According to Hobbes: Packers Offseason Primer on the NFL Combine: Defensive Ends (Defensive Linemen)
Defensive Ends (Defensive Linemen): Here’s the seventh of a series of articles and first for the defense, looking specifically at the NFL combine and the Packers’ drafting tendencies. (Read here for the rationale for this series, here for quarterbacks, here for running backs, here for wide receivers, here for tight ends, here for offensive tackles and here for offensive interior linemen). This article will use the combine numbers from previous players drafted by GM Ted Thompson as a guide for what defensive ends are likely to fit into the Packers’ scheme.
Again, this is merely an attempt to make a best guess based on statistics at which players the Packers might be interested in, game tape naturally trumps combine numbers, so take all of this with a grain of salt. But I believe it will make for some interesting discussion. Also listed below are also two defensive ends in this year’s draft who I think fit the Packers scheme the best, based on their combine numbers.
Statistics of offensive interior linemen drafted by the Packers:
What the Packers are looking for: Obviously one of the biggest differences between the offense and the defense in regards to drafting is the switch to the 3-4 defense under Dom Capers in 2009. As a result some players were slotted into other positions, such as Aaron Kampman moving from defensive end to outside linebacker. Ideally this article would only analyze players drafted from the 2009 season and beyond, but unfortunately there haven’t been enough drafts and picks to make a good analysis.
Another issue is that it becomes difficult to determine what position a player truly plays; considering that most 3-4 defensive ends play defensive tackle in the 4-3. For example, BJ Raji played the majority of the 2009 season at defensive end while Ryan Picket played as the starting nose tackle. In 2010, the Packers flipped the two leading to BJ Raji playing the nose (his natural position) and Ryan Pickett playing defensive end. For the sake of analysis, players will be listed under what position they are likely to play in a 3-4 defense, as such most defensive linemen drafted pre-2009 are now are slotted as outside linebackers, even though they may not truly match what the Packers like in their outside linebackers.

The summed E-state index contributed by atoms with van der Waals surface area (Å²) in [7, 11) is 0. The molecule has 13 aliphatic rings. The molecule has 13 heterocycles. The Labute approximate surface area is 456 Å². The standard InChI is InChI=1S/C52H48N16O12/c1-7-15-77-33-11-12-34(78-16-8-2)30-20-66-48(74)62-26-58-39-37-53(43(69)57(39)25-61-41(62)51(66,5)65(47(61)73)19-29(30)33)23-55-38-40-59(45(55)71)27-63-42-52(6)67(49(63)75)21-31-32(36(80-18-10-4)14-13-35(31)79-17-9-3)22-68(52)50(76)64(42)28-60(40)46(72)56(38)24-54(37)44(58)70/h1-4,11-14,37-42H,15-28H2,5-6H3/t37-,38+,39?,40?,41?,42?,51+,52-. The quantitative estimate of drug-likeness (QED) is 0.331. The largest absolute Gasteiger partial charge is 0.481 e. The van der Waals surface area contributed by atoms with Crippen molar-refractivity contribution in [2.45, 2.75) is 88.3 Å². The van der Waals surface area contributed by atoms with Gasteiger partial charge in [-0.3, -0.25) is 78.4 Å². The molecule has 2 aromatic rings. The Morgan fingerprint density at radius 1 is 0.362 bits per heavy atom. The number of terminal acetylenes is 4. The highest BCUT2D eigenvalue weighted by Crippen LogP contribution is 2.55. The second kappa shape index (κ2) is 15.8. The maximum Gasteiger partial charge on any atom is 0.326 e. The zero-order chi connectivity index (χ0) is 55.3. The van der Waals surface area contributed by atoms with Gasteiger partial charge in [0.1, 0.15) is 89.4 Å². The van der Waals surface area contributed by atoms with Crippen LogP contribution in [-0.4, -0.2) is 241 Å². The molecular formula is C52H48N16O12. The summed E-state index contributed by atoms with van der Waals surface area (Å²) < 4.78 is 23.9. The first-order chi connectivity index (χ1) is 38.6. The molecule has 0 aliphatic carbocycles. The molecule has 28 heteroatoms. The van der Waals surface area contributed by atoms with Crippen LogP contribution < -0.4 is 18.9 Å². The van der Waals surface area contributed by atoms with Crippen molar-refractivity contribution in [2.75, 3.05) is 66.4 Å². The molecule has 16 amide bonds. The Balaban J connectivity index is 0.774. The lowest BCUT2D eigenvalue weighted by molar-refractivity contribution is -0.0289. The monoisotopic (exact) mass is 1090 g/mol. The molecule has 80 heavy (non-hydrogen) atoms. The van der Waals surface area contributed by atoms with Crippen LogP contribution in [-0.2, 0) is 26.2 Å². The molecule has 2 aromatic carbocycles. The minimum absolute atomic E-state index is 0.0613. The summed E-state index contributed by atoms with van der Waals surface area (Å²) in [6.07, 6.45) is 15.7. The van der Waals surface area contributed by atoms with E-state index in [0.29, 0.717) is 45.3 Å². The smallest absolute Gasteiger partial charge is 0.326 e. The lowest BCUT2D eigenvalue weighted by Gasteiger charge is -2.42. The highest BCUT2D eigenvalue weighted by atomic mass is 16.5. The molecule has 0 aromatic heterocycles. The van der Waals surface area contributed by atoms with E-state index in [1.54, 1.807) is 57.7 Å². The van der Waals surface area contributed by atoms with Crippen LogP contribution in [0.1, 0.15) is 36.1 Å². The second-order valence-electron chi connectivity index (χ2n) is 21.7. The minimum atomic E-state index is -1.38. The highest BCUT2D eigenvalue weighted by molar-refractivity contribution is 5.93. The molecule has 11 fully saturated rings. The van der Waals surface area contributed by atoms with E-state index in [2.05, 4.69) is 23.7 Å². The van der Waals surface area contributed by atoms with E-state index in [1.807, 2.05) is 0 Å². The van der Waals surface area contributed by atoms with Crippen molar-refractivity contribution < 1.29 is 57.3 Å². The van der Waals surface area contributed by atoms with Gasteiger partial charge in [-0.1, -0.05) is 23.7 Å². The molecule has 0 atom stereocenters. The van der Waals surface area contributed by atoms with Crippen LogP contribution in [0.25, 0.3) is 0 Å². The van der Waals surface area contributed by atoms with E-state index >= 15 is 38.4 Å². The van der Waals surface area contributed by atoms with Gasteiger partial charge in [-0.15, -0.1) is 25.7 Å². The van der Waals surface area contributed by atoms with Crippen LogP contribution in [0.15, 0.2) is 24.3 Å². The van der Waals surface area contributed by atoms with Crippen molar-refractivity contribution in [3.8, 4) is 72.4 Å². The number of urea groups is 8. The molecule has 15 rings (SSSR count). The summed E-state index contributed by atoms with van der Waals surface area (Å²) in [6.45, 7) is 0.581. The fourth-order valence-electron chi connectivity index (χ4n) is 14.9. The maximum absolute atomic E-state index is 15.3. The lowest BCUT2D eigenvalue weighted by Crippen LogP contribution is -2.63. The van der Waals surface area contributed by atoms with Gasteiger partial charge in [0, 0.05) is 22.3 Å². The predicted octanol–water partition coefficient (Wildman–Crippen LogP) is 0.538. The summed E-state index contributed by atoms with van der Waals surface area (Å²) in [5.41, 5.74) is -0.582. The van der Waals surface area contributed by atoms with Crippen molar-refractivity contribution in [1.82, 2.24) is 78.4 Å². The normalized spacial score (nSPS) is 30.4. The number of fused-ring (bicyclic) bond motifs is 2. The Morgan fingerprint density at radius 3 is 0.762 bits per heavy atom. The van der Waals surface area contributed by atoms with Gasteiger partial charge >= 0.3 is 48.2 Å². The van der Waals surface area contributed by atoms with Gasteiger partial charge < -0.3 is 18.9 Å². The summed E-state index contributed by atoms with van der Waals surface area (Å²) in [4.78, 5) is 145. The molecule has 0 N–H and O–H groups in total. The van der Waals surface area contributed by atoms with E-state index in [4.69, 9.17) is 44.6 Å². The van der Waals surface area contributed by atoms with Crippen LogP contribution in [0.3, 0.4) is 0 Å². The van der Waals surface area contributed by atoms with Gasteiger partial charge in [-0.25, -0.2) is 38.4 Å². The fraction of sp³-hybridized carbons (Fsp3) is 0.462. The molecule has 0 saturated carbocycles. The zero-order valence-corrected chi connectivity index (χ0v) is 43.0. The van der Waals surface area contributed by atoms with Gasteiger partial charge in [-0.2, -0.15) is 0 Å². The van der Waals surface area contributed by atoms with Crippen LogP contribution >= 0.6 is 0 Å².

To compound issues even more, Dom Capers has used exotic packages extensively that feature defensive linemen in strange situations, the most notable are the “psycho” package that features 1 defensive linemen (sometimes not even as a down linemen) and the “big 3” package where the defensive line consists of 3 players who could play nose tackle (usually Howard Green-BJ Raji-Ryan Pickett). Needless to say, defensive linemen are required to be very versatile for the Packers.
On the flip side, with the sole exception of maybe Aaron Kampman, the rest of the defense has done a pretty remarkable job during the transition; Cullen Jenkins had two of his more productive seasons in the 3-4 defense and Johnny Jolly became a force in 2009 at defensive end as well.
Due to the vast differences between 3-4 defensive ends and 4-3 defensive ends, its not surprising that only two drafted players managed to make it onto the 53 man roster in 2010, which happen to be the two 2010 rookies (Johnny Jolly would have been a lock to make it had he not been suspended). Jarius Wynn and Mike Montgomery also made appearances due to injuries but are not likely to return.